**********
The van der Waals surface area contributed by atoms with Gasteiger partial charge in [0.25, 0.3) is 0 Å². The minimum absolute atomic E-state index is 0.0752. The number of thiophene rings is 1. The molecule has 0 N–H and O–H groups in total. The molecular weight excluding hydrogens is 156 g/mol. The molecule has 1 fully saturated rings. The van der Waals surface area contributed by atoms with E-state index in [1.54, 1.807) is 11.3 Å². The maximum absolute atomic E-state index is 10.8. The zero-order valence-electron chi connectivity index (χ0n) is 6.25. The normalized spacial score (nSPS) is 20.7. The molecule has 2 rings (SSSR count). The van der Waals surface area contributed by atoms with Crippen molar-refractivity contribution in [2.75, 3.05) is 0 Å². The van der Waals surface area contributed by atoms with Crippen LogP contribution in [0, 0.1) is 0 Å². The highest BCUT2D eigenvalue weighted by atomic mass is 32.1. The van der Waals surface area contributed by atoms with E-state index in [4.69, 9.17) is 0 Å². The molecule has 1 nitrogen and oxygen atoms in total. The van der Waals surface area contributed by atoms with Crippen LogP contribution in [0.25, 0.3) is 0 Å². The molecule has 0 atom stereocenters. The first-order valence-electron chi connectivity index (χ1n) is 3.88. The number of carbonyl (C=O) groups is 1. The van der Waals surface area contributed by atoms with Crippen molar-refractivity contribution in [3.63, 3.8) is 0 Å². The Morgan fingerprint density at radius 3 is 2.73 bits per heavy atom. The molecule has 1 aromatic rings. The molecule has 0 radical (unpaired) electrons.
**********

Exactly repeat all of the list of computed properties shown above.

The van der Waals surface area contributed by atoms with Gasteiger partial charge in [0.25, 0.3) is 0 Å². The minimum absolute atomic E-state index is 0.0752. The number of thiophene rings is 1. The molecule has 0 N–H and O–H groups in total. The molecular weight excluding hydrogens is 156 g/mol. The molecule has 1 fully saturated rings. The van der Waals surface area contributed by atoms with E-state index in [1.54, 1.807) is 11.3 Å². The maximum absolute atomic E-state index is 10.8. The zero-order valence-electron chi connectivity index (χ0n) is 6.25. The normalized spacial score (nSPS) is 20.7. The molecule has 2 rings (SSSR count). The van der Waals surface area contributed by atoms with Crippen molar-refractivity contribution in [2.75, 3.05) is 0 Å². The van der Waals surface area contributed by atoms with Crippen LogP contribution in [0, 0.1) is 0 Å². The highest BCUT2D eigenvalue weighted by atomic mass is 32.1. The van der Waals surface area contributed by atoms with E-state index in [4.69, 9.17) is 0 Å². The molecule has 1 nitrogen and oxygen atoms in total. The van der Waals surface area contributed by atoms with Crippen LogP contribution in [0.25, 0.3) is 0 Å². The molecule has 0 atom stereocenters. The first-order valence-electron chi connectivity index (χ1n) is 3.88. The number of carbonyl (C=O) groups is 1. The van der Waals surface area contributed by atoms with Crippen molar-refractivity contribution in [3.63, 3.8) is 0 Å². The Morgan fingerprint density at radius 3 is 2.73 bits per heavy atom. The molecule has 1 aromatic rings. The molecule has 0 radical (unpaired) electrons.